It is the day before I leave for Sydney, before heading off to New York. And true to form, I still have an empty suitcase. Why? Because I keep changing my mind about what to pack. I’m procrastinating. I can’t make a decision.

It’s easy, says everyone.
Just pack the bare essentials, says everyone.
Travel lightly, says everyone.

Fine.
But it’s not easy.
I confess I’m the world’s worst packer. I cannot travel lightly. It’s a genetic thing. Well, ok, I might be exaggerating a touch but I’ve had years of packing stuff…just in case. I start off with the best of intentions – the bare minimum but then a little voice pipes up and says, maybe you should throw in that top (or jacket, or dress, or pants, or jumper), just in case.

I’ve also endured years of I told you so’s, the alleged voice(s) of reason, the raised eyebrow, and also a million and one reasons why I don’t need to pack so much…from everyone.
You know, suddenly everyone is an expert and their way is the best way.
Which of course frustrates me no end. It’s a bit like people giving advice on how to taper, how to train, the best way run a marathon, etc. Which is fine if I’ve asked for advice.

And also I was at work today. So it was hard to get in the right headspace for packing. I know I’m going on holiday but it’s hard to get too excited when I still had meetings, last minute emails and other work things to do.

So either tonight (hasn’t happened yet) or tomorrow morning there will be this frazzled woman madly throwing all sorts of clothing items in her suitcase, hoping that somehow she will get an outfit out of it once she arrives at the other end!

Worst case scenario? I guess I’ll have to go shopping in New York! At least I have a shopping buddy. :)

There were no more long walks after Thursday’s cortisone injections. After a quick poll I was quickly made aware that doing a long walk on the weekend was probably not the wisest thing to do. So instead I did a weights session followed by a 45min xtrainer intervals session at the gym. And I’ll do the same again tomorrow…maybe. Then that will be it until Sunday 3 November 10.55am when I start the NY marathon.

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Aaaargh!

9 Oct

WordPress keeps crashing tonight. This is, hopefully, third time lucky.

My first entry was an eloquent piece on whether plodders have a place in a marathon? I had recently read a New York Times article addressing this question. Well you will have to take my word for it as the application crashed and I lost the lot.

Anyway I wasn’t sure whether to feel offended, amused, angry or a mix of all these emotions after reading this article.

Apparently walkers, and slow runners, are ruining the marathon’s mystique and disrespecting the distance.

“It’s a joke to run a marathon by walking every other mile or by finishing in six, seven, eight hours,” said Adrienne Wald, 54, the women’s cross-country coach at the College of New Rochelle, who ran her first marathon in 1984. “It used to be that running a marathon was worth something — there used to be a pride saying that you ran a marathon, but not anymore. Now it’s, ‘How low is the bar?’”

Arrogant? Elitist? Has a point?

“…more than half of the people at a marathon are just overweight and “trying to get a shirt and medal … looking to one day tell a story about the saga and the suffering of their 11 minute pace ‘race.’”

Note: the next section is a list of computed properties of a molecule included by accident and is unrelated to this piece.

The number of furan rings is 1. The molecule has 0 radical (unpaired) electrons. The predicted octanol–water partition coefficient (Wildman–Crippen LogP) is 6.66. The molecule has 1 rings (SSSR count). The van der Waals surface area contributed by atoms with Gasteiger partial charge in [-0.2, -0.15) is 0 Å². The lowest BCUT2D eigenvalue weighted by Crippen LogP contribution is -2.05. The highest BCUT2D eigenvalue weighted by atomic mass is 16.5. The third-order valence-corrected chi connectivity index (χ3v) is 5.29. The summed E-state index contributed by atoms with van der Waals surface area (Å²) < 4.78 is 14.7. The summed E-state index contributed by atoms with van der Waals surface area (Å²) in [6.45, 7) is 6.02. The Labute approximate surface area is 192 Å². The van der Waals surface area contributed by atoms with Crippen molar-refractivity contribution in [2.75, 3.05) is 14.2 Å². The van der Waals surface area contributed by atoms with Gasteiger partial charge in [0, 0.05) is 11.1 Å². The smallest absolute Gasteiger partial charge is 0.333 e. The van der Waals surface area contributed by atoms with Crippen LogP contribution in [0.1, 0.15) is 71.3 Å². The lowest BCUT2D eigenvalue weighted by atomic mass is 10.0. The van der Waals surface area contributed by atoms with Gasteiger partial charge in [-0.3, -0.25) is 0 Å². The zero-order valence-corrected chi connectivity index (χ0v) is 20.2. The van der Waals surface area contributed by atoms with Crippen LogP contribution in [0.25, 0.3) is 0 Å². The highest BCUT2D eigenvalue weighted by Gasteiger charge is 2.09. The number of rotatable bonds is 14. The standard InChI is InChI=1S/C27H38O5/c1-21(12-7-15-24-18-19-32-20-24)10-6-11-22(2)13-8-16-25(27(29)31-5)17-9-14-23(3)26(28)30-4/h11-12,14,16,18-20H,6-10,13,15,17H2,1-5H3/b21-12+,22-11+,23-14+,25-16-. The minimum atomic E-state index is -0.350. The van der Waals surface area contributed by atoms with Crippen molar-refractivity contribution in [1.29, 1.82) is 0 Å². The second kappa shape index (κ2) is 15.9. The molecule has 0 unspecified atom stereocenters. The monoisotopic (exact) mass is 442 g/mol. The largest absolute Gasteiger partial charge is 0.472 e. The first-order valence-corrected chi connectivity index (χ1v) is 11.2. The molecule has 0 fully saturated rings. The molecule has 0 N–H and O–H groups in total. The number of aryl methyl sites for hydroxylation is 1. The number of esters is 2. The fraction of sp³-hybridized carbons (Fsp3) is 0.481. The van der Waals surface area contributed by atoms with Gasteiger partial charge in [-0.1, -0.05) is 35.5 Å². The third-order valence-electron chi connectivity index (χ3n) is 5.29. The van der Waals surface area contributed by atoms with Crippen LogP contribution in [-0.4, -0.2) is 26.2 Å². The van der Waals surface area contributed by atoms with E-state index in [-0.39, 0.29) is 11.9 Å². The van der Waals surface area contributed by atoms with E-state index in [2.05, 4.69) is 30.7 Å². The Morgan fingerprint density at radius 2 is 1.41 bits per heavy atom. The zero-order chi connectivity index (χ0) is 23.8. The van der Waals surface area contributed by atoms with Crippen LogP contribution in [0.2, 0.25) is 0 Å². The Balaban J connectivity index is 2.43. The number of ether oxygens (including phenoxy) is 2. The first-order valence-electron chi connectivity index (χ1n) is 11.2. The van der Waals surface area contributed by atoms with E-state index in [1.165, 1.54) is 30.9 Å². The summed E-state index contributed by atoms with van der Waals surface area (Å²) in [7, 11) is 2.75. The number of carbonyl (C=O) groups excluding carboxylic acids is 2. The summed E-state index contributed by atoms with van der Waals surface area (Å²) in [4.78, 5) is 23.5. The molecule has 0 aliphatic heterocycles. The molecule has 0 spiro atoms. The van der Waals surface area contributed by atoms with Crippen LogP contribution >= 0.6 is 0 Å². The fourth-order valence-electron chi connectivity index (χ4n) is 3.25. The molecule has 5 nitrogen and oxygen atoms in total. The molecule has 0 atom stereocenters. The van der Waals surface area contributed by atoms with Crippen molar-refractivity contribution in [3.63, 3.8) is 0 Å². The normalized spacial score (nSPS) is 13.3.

And this in the comments section: “The marathon has become a circus, no doubt about it. I have no problem with people plodding their way through a course in 6 or 7 hours. Of course, they shouldn’t be given the same medals and acknowledgment as someone who busted their buns for months in training and completed it in four hours.”

I’m sorry? I’ve not busted my buns in training for months? Those bruised toenails, the shin splints, the endless hours on weekends spent walking…if that’s not training then I don’t know what is. I have trained as hard for this event as I would’ve if I’d been running. Of course I’d rather be running but that’s not going to happen. And be damned if I’m going to travel all that way to watch on the sidelines. No siree. I will be out there plodding for 7 hours. And bloody well proud of it.

Today I spent 45 mins on my favourite machine, the xtrainer. It’s always hard backing up after legs day at the gym. And tomorrow is more leg work, along with arms and shoulders. Followed by the xtrainer again on Friday. And then a 27km walk on Saturday. Fun times :)

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The object of my attention

2 Oct

This morning, while on the xtrainer for 45 minutes, I spent an inordinate amount of time focussing on a pair of calves in front of me, and not of the bovine variety.

And strictly speaking, while I appeared to be focused on this pair of calves, I wasn’t actually ‘focussed’ on them, if you get my drift. I was looking but not ‘looking’.

I find when I am engaged in a monotonous activity, ie 45 minutes on a xtrainer, I might look like I’m staring at something ahead of me but actually I am zoning out. So it’s not that something in my line of sight has captured my attention, it’s usually because I’m a million miles away, lost in my thoughts, or immersed in the temporary discomfort of 30 second intervals, always a fun activity, says no-one ever.

So there I was, slogging away on the xtrainer focussing on the pair of calves in front of me – belonging to a guy on the xtrainer in the row in front of me. Nicely muscled and not too hairy now that I come to think of it…not that I was paying any attention. Really. Truly.

It just made me realise the things we inadvertently do when we’re focusing on something else. Normally I wouldn’t be so fixated on someone’s calves!